Sheryl Crow didn't get where she is by being anybody's fool, so you'd think that when the producers of Adam Sandler's 'Big Daddy' came calling for a soundtrack song, she'd have had the good sense to do anything but cover Guns N' Roses' 'Sweet Child O' Mine.'

You would have lost that bet, of course, but you still would have been a winner compared to Crow. Faced with the problem of putting her own spin on a song that rests on one of the most instantly recognizable guitar riffs of the past 25 years, she pulled the musical equivalent of a 4th-and-25 punt, opting to record 'Sweet Child O' Mine' as a snoozy ballad that not only lacks Slash's signature lead, but also any real reason to exist.

A talented vocalist and savvy businessperson, Crow has rarely been less than competent as a recording artist, and it has to be said that there aren't any bum notes or truly embarrassing missteps in her version of 'Sweet Child O' Mine' -- but that's largely because there's so little of anything here. Recorded for one of Sandler's more saccharine comedies, the cover reflects the maudlin nature of the movie's closing moments, recasting a trashy-but-tender ballad as a snoozy lullaby.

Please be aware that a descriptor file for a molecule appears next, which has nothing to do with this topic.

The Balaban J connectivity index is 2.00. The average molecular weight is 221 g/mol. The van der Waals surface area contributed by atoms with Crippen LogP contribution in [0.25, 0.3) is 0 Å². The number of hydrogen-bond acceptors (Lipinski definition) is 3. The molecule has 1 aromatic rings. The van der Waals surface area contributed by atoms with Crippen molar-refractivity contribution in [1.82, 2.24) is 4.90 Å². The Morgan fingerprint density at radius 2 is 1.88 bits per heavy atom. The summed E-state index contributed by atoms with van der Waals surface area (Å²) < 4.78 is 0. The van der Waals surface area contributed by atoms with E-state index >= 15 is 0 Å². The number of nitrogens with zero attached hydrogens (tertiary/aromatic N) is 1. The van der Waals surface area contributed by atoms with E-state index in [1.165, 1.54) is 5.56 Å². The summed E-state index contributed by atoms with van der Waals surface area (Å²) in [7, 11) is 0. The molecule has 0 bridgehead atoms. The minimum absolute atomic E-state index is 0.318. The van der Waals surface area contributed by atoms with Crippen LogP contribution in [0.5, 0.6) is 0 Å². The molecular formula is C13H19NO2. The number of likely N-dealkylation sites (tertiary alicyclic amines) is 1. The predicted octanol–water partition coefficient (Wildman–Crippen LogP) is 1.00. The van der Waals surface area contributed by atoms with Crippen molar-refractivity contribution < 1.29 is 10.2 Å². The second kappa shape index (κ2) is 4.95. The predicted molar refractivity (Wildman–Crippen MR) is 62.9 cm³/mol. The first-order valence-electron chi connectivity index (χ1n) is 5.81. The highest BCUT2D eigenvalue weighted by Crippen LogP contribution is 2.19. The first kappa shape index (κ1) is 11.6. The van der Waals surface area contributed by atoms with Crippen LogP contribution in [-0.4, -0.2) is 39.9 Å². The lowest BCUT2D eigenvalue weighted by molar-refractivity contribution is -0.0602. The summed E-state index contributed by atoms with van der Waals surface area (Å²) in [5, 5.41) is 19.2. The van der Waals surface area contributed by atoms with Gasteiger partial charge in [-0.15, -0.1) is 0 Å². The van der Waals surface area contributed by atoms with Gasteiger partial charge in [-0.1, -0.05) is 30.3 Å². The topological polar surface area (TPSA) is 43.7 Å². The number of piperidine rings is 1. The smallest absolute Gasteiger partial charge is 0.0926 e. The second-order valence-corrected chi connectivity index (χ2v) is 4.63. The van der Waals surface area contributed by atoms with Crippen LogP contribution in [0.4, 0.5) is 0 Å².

The original version of the song made Guns N' Roses safe for radio, but it's still powered by the same dangerous current that runs through all the band's early material. In Crow's hands, it's a limp noodle, suitable for spinning while drinking milk or eating cold oatmeal.

Crow has plenty of fans, and her version of 'Sweet Child O' Mine' certainly has its defenders. We should applaud artists for stepping outside their comfort zones, and Crow definitely does that here -- but there's a difference between adding your imprint to another person's song and simply ignoring its essence, and that's what she does. The mere thought that there are people out there who heard her version first is enough to make a classic-rock fan weep.

Listen to Guns N' Roses' 'Sweet Child O' Mine'